Posted Tue, Jan 21, 2014 by ricoxg
Okay, I’m a Star Citizen fan. I like the guys on the team, I like some of the changes I’m seeing in the gaming industry because of what they’re doing, and I just like the concept because I’m an unabashed nut for space and flight sims. So yeah, I abused my press privileges a bit on a recent trip to Austin in order to get a look at their new office. I’m proud to report that you can now sit more than two people at a time in Eric’s office, and that Mark Skelton no longer has to store his hookah under Chris Olivia’s desk. Additionally, the new location is just in an insanely cool location.
While I popped in to look at the new office, I also had a chance to catch John Erskine in his office for a bit and pepper him with questions about the new organization module he’s been working on. Like the hanger module, the organization module is a part of that distributed development model being used by the team at Cloud Imperium Games. What we already have access to on the website is a core component of what will go into the eventual game, and there are a number of things to get excited about when you dig into it.
Of course the obvious addition in the new module is that it now allows players to form organizations and declare their allegiances on the website. All the normal things you’d expect to do with a guild or corp from any other game is available. You can promote or demote members, rename ranks, and other standard actions from the webgui just as you’d typically do from within a game.
The new organizations module will also allow the founder to create a webpage for his new organization, selecting from templates such as a generic organization, corporation, para-military company, religious order, or criminal syndicate. From there several of the organization’s preferences can be listed. Things like preferred language, how hardcore or not the organization is, whether roleplaying is expected or not, and even primary and secondary activity focuses can be listed.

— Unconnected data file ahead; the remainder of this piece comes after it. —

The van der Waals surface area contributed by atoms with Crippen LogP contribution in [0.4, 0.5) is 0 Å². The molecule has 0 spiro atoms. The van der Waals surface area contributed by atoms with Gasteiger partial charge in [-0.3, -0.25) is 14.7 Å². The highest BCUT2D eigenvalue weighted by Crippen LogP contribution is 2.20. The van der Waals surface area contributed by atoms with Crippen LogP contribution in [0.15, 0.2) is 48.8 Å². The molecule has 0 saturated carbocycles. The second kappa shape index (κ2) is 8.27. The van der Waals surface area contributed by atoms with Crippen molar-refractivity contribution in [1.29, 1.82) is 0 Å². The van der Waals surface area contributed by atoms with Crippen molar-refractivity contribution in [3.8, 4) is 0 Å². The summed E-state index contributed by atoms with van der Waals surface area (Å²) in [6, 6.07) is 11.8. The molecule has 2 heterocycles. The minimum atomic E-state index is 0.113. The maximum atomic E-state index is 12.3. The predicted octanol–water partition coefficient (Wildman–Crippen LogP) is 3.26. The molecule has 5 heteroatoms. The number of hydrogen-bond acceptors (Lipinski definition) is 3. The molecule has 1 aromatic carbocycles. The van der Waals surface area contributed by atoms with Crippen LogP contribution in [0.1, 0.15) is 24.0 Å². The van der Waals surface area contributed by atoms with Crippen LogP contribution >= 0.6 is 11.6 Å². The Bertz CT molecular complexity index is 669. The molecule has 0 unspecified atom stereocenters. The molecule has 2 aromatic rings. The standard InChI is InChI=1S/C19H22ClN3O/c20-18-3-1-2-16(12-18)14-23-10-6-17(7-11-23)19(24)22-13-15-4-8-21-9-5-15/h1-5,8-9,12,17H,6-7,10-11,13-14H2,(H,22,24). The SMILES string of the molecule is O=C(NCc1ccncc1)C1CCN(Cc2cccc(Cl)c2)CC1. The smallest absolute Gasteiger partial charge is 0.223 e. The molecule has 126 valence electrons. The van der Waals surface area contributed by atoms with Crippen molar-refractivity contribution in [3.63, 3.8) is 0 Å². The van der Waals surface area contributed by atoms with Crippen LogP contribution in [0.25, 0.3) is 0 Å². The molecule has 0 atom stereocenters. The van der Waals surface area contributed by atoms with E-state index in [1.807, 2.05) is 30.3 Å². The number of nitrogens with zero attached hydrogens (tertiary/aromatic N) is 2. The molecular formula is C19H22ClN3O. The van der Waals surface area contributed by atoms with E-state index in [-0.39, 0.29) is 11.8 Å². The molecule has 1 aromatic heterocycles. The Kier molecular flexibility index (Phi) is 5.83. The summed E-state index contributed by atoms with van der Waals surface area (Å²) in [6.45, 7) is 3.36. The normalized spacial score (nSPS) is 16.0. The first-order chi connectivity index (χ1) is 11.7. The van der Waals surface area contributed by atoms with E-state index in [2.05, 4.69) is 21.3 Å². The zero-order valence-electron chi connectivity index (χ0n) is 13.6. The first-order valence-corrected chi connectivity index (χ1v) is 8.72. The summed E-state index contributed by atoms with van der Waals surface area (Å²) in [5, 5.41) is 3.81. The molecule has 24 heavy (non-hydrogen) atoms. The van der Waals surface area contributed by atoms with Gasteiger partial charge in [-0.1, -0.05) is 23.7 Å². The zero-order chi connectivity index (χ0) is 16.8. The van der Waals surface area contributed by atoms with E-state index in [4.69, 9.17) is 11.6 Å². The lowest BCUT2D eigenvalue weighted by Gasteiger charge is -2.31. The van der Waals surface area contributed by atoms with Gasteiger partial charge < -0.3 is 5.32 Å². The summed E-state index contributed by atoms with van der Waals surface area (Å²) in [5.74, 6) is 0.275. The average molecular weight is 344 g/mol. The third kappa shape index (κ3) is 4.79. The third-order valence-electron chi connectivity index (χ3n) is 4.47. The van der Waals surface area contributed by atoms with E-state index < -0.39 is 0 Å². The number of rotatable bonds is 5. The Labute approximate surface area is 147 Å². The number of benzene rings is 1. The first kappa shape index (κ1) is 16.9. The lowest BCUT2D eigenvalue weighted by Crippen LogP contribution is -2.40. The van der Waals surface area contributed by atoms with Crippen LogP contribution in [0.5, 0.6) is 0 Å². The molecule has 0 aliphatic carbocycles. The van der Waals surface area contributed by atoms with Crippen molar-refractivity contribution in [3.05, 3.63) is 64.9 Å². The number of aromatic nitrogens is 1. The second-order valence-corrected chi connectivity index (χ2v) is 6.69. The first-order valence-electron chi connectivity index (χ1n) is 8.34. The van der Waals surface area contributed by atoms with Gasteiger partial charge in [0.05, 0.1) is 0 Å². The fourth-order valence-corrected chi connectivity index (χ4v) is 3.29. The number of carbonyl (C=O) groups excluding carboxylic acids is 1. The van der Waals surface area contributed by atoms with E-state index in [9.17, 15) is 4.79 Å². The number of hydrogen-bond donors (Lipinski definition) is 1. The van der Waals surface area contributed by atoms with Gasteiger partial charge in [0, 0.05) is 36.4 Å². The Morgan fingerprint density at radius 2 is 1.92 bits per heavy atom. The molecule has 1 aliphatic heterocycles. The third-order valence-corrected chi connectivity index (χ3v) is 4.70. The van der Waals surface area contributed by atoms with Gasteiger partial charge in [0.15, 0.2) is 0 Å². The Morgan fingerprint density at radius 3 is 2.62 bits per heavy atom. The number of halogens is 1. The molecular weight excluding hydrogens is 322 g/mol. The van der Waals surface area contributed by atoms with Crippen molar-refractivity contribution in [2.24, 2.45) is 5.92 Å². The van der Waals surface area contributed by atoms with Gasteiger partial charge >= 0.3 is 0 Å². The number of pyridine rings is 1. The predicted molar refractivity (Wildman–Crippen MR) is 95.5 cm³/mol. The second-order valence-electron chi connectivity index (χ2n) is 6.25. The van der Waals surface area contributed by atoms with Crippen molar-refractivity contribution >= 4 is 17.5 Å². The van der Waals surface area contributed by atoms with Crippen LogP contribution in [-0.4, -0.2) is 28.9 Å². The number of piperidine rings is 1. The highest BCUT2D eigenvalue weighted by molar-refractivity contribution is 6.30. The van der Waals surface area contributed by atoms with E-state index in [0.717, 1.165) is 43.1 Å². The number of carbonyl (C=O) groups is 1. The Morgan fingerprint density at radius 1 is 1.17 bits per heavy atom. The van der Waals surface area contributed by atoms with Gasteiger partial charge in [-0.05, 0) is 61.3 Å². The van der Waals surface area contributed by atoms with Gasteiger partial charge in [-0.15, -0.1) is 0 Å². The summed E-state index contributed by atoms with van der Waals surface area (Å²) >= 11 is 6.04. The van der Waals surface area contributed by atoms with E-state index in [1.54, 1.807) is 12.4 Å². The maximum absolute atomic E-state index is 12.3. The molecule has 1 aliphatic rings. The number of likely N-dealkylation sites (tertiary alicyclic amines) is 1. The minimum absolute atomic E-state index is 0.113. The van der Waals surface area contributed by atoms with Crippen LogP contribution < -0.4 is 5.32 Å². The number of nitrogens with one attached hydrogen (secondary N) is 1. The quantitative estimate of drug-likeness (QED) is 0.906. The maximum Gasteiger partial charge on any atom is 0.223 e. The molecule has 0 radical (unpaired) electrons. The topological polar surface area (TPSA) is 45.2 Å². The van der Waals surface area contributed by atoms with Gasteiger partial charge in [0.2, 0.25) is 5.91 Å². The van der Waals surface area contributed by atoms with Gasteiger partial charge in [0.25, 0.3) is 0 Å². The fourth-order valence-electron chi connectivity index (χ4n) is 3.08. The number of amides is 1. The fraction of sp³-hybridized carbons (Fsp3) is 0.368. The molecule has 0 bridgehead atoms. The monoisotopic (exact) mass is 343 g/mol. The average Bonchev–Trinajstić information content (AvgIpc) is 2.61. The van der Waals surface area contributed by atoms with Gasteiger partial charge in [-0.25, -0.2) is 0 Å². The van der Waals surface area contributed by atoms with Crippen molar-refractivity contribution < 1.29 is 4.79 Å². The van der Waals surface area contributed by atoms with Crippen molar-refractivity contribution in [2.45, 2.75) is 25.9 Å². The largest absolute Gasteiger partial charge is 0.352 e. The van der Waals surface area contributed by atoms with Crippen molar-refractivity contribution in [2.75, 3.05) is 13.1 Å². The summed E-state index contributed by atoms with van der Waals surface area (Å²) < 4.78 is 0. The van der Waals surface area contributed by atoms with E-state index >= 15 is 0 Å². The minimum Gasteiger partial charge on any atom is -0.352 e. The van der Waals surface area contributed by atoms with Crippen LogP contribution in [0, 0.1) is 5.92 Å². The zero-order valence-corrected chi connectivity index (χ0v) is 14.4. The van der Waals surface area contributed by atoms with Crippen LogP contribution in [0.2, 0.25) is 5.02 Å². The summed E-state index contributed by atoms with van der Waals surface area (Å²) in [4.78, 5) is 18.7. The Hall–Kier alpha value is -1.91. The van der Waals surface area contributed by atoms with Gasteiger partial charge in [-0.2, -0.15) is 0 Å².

Once the general outline of the new organization has been roughed in, nearly every aspect of the new website is customizable. Introductions, background images, icons can all be customized to be more individual to the organization. All of it feeds into a database that will eventually be accessible in-game. That means recruits find organizations more easily and organizations can recruit more easily, inside the game or out of it.
There are other cool features in store on down the road for the organizations module as well. For example, because the module integrates with the player’s account via the website, which already integrates your hanger module, eventual updates to the organization module will tie into players’ stables and introduce a new tab to show what sorts of ships an organization may have at its disposal. Though these additions are a ways off, and there are a number of issues to address before they do roll out, such as whether individual players or organizational officers even want the information publically available.
Another big change rolling out with the organization module is a revamp of the chat system for the website, and it’s a change I’m particularly glad to see. I hate being forced to chat through a webgui, and am super excited to see that the new chat system is based on XMPP. For those who don’t get their geek on as hard as others of us do, XMPP is an open source instant messaging system that was once called “Jabber.”
You’re probably scratching your head wondering why this is something worth writing a whole section on when I could have just listed it along with the other new organization stuff. Well, for one it’s cool because organizations will now have their own private chat channels and a second channel for officers. It’s also pretty exciting news because XMPP can be handled by a wide array of clients and we’re no longer stuck using a webclient. But the big reason I’m cheering is because of what it says about the project and the potential it creates for some really cool things down the road.
One of the big draws to Star Citizen for me was this idea that CIG was creating a game that they would make available to the community to create additional content for. To me, the new chat protocol isn’t just a small step towards realizing that ideal, it’s a massive leap into the deep end of the pool of righteousness. Because they chose an open source protocol for the new system, tons of documentation already exists on working with it and nearly any programmer automatically has an idea of where to start.